Manitoba Debt-Free?

Commentary, Energy, Frontier Centre

In triumphant headlines, we all learned last week that the Province of Alberta is about to become debt-free. This evoked a touch of envy in other provinces, and some pundits used the news to browbeat more profligate governments. Others shrugged and ascribed Alberta’s good fortune to all that lucky oil wealth. This view is especially popular among Manitoba’s chattering classes, and is used to push the case for more equalization subsidies, the “no strings attached” federal transfers that account for an unhealthy 19% of the provincial budget. But stop the presses. With a different policy mix, Manitoba too could be debt-free.

Booming oil prices in Alberta are only part of its success story. Between 1993 and 1996, it moved aggressively to slim down its public sector and chopped program spending by 22%. It also started paying down large parts of its debt, whose service costs ran at $1.7 billion at their 1994 peak. As a consequence, even though oil prices ranged from 9 to 13 dollars a barrel in 1998-99, Alberta rang up a billion-dollar surplus.

Aggressive debt repayment took the surplus down to $363 million last year, with the difference applied to a combination of more services and lower taxes. Its provincial income tax rate is a flat 10%, compared to a plainly uncompetitive 17.4% in Manitoba. The low rate attracted capital and jobs, and generated the fastest rate of economic growth. That left places like Manitoba, with its obsolete, high-tax, high-subsidy economic model, in the dust.

Today Albertans enjoy the highest living standard in North America.

In Canada, news on the debt front has been generally good. The feds should continue to post surpluses, thereby freeing up money spent on debt servicing for other things. Only a few provinces are adding to their debt through annual budget deficits. Manitoba has not been a slouch in this regard. With no oil revenue, it has managed to lower its operating debt – ignoring Manitoba Hydro – from 27% to 16% of the economy during the last decade.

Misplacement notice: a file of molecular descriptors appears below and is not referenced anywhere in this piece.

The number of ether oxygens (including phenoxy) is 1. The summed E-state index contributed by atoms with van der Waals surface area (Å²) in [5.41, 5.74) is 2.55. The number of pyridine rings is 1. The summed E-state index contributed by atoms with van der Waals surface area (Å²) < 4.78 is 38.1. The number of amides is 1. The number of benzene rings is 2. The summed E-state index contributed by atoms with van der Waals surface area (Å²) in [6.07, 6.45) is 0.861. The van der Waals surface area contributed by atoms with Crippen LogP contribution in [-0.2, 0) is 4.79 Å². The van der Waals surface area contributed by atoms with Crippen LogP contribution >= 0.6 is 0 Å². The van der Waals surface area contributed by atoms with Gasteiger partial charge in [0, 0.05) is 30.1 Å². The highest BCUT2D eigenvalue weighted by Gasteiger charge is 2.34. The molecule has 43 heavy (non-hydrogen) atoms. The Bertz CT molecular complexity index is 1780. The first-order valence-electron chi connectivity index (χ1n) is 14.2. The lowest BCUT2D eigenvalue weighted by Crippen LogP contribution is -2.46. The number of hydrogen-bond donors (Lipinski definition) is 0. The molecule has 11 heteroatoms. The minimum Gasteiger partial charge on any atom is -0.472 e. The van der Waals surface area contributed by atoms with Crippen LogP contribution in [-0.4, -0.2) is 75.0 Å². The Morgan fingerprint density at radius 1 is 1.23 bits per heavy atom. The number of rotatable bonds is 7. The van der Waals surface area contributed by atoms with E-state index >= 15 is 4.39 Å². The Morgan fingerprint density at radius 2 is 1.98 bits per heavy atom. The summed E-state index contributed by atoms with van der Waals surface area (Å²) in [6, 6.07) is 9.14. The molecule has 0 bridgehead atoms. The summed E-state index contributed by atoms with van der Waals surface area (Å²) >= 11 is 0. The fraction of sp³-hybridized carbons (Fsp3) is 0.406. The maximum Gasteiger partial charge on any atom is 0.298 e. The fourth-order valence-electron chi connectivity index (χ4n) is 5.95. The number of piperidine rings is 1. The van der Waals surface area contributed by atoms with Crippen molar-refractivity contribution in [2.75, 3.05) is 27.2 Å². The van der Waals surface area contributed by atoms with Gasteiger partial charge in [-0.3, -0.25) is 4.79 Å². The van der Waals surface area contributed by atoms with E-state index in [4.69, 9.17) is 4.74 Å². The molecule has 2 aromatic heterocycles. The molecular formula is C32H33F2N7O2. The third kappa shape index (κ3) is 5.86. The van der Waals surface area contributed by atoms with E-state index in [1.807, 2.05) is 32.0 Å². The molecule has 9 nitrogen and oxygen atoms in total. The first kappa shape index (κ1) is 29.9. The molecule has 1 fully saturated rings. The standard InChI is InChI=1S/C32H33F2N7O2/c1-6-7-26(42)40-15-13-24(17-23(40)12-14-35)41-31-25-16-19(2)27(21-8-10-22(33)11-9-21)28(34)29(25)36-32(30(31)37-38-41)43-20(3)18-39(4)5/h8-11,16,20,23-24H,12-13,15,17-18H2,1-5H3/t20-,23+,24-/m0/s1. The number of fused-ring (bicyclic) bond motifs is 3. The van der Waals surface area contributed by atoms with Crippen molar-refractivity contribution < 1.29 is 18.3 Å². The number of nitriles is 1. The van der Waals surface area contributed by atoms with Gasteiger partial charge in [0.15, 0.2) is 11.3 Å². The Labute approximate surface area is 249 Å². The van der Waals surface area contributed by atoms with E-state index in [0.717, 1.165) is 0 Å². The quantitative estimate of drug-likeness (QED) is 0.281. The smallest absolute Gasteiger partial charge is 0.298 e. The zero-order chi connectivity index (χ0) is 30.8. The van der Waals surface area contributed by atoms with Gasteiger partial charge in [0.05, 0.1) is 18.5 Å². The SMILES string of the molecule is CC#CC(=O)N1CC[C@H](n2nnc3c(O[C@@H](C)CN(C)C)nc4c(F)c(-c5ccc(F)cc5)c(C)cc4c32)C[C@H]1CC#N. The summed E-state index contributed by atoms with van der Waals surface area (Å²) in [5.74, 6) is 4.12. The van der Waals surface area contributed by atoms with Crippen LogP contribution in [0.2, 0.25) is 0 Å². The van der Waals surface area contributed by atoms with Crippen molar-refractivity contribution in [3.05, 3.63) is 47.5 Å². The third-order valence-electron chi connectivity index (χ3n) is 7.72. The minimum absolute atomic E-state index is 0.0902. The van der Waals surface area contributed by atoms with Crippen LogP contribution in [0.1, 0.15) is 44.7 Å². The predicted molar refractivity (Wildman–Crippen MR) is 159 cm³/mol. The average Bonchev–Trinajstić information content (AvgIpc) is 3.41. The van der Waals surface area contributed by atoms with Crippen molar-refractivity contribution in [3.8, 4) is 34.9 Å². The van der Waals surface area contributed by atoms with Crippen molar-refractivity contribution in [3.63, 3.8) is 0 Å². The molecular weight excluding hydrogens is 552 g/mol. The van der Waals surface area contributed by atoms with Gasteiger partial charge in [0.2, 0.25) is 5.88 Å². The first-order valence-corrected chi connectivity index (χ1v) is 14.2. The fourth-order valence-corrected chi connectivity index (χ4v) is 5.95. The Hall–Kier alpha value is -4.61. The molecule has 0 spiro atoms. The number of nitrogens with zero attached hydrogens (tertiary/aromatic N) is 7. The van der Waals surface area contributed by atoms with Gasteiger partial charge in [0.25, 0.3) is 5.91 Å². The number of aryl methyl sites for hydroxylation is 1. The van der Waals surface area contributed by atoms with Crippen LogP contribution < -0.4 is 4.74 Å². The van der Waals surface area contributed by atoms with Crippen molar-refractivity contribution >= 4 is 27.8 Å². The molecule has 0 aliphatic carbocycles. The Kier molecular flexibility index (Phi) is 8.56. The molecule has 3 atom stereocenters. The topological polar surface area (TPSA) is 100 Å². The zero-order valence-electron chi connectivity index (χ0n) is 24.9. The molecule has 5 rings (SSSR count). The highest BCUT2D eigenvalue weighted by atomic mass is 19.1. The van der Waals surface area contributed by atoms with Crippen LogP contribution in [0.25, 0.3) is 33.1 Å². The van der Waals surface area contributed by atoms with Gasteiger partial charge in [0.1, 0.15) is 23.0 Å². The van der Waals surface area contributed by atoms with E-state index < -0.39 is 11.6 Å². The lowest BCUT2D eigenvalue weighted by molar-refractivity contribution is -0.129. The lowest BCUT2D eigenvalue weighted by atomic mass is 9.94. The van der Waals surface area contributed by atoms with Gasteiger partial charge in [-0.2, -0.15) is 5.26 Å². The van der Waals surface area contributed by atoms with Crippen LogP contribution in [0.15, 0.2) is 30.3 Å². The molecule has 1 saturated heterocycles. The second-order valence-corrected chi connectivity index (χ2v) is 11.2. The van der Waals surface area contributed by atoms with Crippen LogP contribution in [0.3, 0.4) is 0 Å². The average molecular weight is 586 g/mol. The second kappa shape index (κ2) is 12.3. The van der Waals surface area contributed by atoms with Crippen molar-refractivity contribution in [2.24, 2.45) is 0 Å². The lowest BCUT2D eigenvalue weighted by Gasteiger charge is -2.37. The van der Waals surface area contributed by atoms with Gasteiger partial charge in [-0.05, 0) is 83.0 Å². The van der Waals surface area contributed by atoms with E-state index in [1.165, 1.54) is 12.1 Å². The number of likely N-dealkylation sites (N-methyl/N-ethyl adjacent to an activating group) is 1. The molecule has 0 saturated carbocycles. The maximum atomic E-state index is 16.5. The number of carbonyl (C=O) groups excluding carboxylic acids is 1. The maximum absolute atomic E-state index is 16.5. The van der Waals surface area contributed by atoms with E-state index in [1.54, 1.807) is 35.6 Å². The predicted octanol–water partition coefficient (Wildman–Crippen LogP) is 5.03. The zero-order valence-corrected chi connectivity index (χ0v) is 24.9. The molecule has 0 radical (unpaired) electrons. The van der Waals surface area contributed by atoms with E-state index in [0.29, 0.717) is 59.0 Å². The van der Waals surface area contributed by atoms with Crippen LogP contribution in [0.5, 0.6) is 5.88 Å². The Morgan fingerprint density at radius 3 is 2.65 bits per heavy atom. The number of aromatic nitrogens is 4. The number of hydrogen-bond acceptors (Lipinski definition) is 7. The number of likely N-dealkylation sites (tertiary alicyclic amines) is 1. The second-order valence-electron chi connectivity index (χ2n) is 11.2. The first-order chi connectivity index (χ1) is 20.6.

Which brings us to the provocative question: could Manitoba be debt-free?

A nifty little paper entitled Is there a Debt Crisis in Manitoba? contains a strong clue. Written in 1994 by two University of Winnipeg economists, Michael Bennaroch and Hugh Grant, it suggests that Manitoba’s policy of keeping electricity prices at cost results in “a political process designed to redistribute income” to big capital. They pointed out that the value of electricity as a substitute energy resource has increased while oil prices rose. Hydro projects built to be economically viable in a climate of $5 per barrel prices generate windfall profits when oil is running at $40 a barrel.

Unlike Alberta which is capturing the full value of its oil resource, Manitoba essentially wastes its valuable hydroelectricity by underpricing it. That policy effectively provides huge subsidies for industrial and commercial power users. The value of the subsidy they calculated back in 1994 was $600 million dollars a year.

Take that figure, string it out over the past few decades and compound its value. It is not hard to see that Manitoba should be sitting on a giant surplus instead of its present debt. When you adjust that figure to reflect the fact that we have higher energy prices today, the huge opportunity cost becomes even more glaring.

Tom Adams of Energy Probe, a Toronto-based energy think tank, calculates that Manitoba’s “power at cost” policy is squandering about $900 million a year. He arrived at that estimate by taking Manitoba Hydro’s industrial rate for large customers of 2.934 cents per kilowatt hour, deducting operating costs for transmission, billing, metering and other overheads, of 1.4 cents, to end up with a “commodity” cost of power of about 1.5 cents. The price in Ontario last year was 6.2 cents per kwh, or net 4.8 cents more than Manitoba’s price. Applying this huge gap to Manitoba Hydro’s total sales inside the province of 19 Terawatts produces the “missing profits” figure of about $900 million per year.

If Alberta were to price its oil resource like Manitoba does its electricity, it would be charging about $8 a barrel. It would also have higher taxes and much lower living standards. From an environmental perspective, it would waste a lot of oil with much higher consumption a natural consequence of artificially lower prices. It would still have a large debt in a much smaller economy and it would most certainly be slurping away at the equalization trough.

Which brings us back to poor,“have- not” Manitoba. Yes, we are among the largest wastrels of electricity in the world. We also have unnaturally high tax rates and growth rates below what we should, both propped up from the outside by a dependency inducing national equalization program. Moreover, windpower, ethanol and other “green” energy industries have no viability when electricity prices are pegged so low.

With a different, more modern policy mix, Manitoba could be the richest place in Canada. And, like Alberta, debt-free.